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The Cistercians in Yorkshire title graphic

The leasing of lands


Detail of plan of Derbyshire lands of Roche abbey, showing Over Haddon grange
© Public Record Office
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Detail of plan of Derbyshire lands of Roche
                    abbey, showing Over Haddon grange

The thirteenth century marked a change in the system of land-holding in Cistercian abbeys. Whereas the Order had, from the outset, insisted upon the direct exploitation of abbey lands, economic and social changes meant that from the late thirteenth century this was not necessarily viable. Rievaulx embarked upon the large-scale leasing and renting of its lands, although the home grange of Griff was always farmed as demesne. This change in policy would have increased the value of the abbey’s lands and, indeed, it was the only real solution to the community’s debts at this time. It was also influenced by the shortage of manpower, for with the demise of the lay-brothers and the loss of numbers as a consequence of the Black Death - by 1381 there were only sixteen monks and six lay-brothers - it was not always possible to work the lands directly.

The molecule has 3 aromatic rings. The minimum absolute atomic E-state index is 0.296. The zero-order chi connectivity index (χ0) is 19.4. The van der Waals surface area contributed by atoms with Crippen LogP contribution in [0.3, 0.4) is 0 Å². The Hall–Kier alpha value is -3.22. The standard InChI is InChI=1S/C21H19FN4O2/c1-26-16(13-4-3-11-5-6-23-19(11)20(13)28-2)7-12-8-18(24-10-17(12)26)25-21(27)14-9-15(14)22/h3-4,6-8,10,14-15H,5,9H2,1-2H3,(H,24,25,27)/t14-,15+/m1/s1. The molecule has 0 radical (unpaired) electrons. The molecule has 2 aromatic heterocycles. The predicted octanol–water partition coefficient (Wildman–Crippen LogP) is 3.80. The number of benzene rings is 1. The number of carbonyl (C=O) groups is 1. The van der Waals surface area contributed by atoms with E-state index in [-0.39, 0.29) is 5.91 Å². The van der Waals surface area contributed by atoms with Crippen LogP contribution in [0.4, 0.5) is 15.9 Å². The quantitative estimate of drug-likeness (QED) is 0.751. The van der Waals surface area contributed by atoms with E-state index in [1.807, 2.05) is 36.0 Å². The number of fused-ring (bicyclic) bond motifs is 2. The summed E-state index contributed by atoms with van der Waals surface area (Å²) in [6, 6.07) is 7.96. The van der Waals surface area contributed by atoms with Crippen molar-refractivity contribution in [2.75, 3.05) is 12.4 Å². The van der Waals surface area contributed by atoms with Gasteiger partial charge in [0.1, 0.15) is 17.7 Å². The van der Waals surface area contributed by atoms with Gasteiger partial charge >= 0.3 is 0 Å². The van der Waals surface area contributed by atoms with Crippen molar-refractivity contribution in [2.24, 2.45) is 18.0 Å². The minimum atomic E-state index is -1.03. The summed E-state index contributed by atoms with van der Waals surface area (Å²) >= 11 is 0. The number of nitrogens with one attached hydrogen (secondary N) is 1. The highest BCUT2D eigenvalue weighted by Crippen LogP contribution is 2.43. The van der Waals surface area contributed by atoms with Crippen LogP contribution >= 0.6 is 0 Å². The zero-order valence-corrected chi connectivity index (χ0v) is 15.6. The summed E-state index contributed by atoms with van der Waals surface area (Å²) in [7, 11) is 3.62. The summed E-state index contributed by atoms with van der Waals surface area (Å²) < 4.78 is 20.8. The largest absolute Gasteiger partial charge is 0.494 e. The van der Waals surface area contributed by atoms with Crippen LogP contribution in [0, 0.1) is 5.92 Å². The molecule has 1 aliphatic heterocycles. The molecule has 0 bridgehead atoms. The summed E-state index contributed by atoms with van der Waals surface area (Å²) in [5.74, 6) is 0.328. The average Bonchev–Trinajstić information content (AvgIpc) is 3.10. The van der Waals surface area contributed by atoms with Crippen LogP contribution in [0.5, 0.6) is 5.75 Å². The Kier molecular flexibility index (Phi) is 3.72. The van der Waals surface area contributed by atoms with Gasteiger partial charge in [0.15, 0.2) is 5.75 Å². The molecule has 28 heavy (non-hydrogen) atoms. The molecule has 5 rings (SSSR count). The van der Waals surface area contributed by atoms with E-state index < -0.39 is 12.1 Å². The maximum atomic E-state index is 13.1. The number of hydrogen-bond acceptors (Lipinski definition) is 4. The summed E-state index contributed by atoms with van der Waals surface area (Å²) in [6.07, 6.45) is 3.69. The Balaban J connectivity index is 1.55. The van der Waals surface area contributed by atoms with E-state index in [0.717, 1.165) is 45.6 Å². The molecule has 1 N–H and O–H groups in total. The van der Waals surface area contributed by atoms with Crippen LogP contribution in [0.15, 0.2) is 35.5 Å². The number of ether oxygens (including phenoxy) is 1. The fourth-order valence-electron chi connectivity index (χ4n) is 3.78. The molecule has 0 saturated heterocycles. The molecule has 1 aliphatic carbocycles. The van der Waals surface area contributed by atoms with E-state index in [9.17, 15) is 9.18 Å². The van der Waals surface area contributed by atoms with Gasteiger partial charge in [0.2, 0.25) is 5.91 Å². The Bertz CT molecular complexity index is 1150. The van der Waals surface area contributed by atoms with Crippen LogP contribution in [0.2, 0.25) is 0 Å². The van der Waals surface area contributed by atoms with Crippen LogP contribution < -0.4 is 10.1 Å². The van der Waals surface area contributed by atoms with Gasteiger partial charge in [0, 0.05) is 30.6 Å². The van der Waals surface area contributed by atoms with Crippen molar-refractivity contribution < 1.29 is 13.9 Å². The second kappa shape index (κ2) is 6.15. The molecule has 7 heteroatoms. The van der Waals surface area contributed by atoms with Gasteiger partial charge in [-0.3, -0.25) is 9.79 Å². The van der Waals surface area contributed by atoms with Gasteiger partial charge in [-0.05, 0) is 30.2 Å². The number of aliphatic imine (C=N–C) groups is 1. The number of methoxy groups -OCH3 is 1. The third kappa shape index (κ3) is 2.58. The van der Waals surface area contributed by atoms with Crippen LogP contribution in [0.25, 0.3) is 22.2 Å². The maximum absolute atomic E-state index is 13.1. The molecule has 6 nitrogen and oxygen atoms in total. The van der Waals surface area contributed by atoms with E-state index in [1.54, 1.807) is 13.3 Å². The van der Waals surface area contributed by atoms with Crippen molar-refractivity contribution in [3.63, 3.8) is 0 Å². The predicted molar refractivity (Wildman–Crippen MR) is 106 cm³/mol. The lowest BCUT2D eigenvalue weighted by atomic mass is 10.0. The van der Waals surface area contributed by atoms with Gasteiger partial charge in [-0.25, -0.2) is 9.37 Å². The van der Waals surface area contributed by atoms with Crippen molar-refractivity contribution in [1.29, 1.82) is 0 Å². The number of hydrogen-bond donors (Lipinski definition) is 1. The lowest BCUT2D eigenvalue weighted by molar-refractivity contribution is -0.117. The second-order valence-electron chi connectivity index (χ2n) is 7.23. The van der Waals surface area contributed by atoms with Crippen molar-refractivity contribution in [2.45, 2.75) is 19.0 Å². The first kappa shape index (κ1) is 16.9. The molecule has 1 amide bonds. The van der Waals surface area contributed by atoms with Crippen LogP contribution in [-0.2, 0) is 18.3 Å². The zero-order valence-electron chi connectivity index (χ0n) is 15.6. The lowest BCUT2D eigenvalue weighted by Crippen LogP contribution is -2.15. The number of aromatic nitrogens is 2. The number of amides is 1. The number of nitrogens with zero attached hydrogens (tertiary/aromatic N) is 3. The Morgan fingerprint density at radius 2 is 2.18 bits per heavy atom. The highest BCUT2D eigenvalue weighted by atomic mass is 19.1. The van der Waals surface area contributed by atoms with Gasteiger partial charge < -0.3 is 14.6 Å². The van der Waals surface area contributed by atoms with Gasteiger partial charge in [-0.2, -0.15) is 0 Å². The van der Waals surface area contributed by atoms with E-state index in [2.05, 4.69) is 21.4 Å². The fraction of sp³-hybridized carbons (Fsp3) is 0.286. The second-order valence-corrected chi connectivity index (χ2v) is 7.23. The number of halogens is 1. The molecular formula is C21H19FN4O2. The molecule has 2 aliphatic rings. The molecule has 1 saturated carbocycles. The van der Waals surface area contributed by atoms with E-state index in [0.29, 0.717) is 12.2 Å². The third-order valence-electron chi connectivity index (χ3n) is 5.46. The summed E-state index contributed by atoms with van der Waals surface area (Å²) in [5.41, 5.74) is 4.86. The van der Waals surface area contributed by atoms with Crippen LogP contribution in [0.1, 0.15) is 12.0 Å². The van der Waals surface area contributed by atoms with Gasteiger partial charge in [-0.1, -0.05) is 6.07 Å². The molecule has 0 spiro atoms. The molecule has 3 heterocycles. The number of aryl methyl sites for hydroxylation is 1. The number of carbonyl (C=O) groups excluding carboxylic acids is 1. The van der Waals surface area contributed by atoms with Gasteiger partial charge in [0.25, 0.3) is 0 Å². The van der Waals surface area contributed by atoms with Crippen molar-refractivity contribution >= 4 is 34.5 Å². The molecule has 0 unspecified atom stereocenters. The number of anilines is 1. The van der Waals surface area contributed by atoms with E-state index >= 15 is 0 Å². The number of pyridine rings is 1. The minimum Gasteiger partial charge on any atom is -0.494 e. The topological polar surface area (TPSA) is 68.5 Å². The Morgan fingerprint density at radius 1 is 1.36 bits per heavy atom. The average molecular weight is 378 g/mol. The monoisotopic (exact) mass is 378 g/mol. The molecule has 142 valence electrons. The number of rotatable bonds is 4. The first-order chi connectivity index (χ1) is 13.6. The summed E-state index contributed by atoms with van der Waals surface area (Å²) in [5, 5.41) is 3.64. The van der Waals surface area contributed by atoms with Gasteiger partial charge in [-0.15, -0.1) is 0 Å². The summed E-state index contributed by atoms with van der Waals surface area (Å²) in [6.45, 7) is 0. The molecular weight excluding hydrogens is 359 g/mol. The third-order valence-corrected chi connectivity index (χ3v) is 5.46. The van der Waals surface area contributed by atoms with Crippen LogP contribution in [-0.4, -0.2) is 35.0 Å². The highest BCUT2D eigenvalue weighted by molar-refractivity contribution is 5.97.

The grange at Skiplam had evidently been leased out for in 1536 it was agreed that a couple living at the grange at Skiplam could, if they so wished, move into the abbey precinct; they were also to receive the weekly allowances of six gallons of convent ale, two gallons of abbot’s ale, four gallons of ‘greenhorn’ (the weakest beer), ten wheaten and ten rye loaves.(1)

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